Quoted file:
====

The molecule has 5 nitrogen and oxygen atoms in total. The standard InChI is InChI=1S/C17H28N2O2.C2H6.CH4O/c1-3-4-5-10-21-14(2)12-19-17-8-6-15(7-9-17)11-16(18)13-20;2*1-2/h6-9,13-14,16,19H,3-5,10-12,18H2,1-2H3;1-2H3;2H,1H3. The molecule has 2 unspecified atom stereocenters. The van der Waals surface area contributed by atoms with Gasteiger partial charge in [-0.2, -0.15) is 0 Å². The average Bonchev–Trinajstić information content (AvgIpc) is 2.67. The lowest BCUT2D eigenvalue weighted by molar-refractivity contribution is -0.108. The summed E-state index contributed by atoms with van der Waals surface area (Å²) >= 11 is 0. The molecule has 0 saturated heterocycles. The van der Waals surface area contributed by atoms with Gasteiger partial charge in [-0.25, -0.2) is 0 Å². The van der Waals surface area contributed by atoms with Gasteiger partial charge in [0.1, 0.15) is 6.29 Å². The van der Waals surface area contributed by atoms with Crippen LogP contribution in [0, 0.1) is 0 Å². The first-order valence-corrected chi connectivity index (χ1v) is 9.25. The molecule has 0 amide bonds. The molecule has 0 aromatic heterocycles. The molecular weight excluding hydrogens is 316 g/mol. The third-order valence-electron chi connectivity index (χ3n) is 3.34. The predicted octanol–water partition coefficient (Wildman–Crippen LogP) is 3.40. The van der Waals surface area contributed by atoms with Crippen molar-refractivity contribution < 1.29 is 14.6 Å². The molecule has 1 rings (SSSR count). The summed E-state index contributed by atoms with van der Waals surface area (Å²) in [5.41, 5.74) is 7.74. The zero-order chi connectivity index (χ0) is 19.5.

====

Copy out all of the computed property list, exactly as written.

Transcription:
The molecule has 5 nitrogen and oxygen atoms in total. The standard InChI is InChI=1S/C17H28N2O2.C2H6.CH4O/c1-3-4-5-10-21-14(2)12-19-17-8-6-15(7-9-17)11-16(18)13-20;2*1-2/h6-9,13-14,16,19H,3-5,10-12,18H2,1-2H3;1-2H3;2H,1H3. The molecule has 2 unspecified atom stereocenters. The van der Waals surface area contributed by atoms with Gasteiger partial charge in [-0.2, -0.15) is 0 Å². The average Bonchev–Trinajstić information content (AvgIpc) is 2.67. The lowest BCUT2D eigenvalue weighted by molar-refractivity contribution is -0.108. The summed E-state index contributed by atoms with van der Waals surface area (Å²) >= 11 is 0. The molecule has 0 saturated heterocycles. The van der Waals surface area contributed by atoms with Gasteiger partial charge in [-0.25, -0.2) is 0 Å². The van der Waals surface area contributed by atoms with Gasteiger partial charge in [0.1, 0.15) is 6.29 Å². The van der Waals surface area contributed by atoms with Crippen LogP contribution in [0, 0.1) is 0 Å². The first-order valence-corrected chi connectivity index (χ1v) is 9.25. The molecule has 0 amide bonds. The molecule has 0 aromatic heterocycles. The molecular weight excluding hydrogens is 316 g/mol. The third-order valence-electron chi connectivity index (χ3n) is 3.34. The predicted octanol–water partition coefficient (Wildman–Crippen LogP) is 3.40. The van der Waals surface area contributed by atoms with Crippen molar-refractivity contribution < 1.29 is 14.6 Å². The molecule has 1 rings (SSSR count). The summed E-state index contributed by atoms with van der Waals surface area (Å²) in [5.41, 5.74) is 7.74. The zero-order chi connectivity index (χ0) is 19.5.